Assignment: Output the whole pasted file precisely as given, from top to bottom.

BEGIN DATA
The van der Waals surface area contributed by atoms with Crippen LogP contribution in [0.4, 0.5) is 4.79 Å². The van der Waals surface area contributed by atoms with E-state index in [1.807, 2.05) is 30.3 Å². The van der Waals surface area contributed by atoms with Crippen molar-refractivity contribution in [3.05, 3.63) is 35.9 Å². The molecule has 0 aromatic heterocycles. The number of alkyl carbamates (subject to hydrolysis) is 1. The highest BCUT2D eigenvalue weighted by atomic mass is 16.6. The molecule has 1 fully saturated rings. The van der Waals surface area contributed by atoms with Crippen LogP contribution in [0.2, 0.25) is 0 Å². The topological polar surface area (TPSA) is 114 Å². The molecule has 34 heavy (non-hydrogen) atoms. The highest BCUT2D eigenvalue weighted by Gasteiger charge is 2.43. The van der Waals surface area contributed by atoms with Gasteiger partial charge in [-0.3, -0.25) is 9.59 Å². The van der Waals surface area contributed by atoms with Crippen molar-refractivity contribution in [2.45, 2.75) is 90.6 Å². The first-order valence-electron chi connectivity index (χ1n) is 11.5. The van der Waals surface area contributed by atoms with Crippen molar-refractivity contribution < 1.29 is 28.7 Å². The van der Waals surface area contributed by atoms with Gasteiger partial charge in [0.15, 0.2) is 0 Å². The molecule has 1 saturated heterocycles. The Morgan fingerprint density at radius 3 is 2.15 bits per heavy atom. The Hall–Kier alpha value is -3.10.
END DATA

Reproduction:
The van der Waals surface area contributed by atoms with Crippen LogP contribution in [0.4, 0.5) is 4.79 Å². The van der Waals surface area contributed by atoms with E-state index in [1.807, 2.05) is 30.3 Å². The van der Waals surface area contributed by atoms with Crippen molar-refractivity contribution in [3.05, 3.63) is 35.9 Å². The molecule has 0 aromatic heterocycles. The number of alkyl carbamates (subject to hydrolysis) is 1. The highest BCUT2D eigenvalue weighted by atomic mass is 16.6. The molecule has 1 fully saturated rings. The van der Waals surface area contributed by atoms with Crippen LogP contribution in [0.2, 0.25) is 0 Å². The topological polar surface area (TPSA) is 114 Å². The molecule has 34 heavy (non-hydrogen) atoms. The highest BCUT2D eigenvalue weighted by Gasteiger charge is 2.43. The van der Waals surface area contributed by atoms with Gasteiger partial charge in [-0.3, -0.25) is 9.59 Å². The van der Waals surface area contributed by atoms with Crippen molar-refractivity contribution in [2.45, 2.75) is 90.6 Å². The first-order valence-electron chi connectivity index (χ1n) is 11.5. The van der Waals surface area contributed by atoms with Crippen molar-refractivity contribution < 1.29 is 28.7 Å². The van der Waals surface area contributed by atoms with Gasteiger partial charge in [0.15, 0.2) is 0 Å². The molecule has 1 saturated heterocycles. The Morgan fingerprint density at radius 3 is 2.15 bits per heavy atom. The Hall–Kier alpha value is -3.10.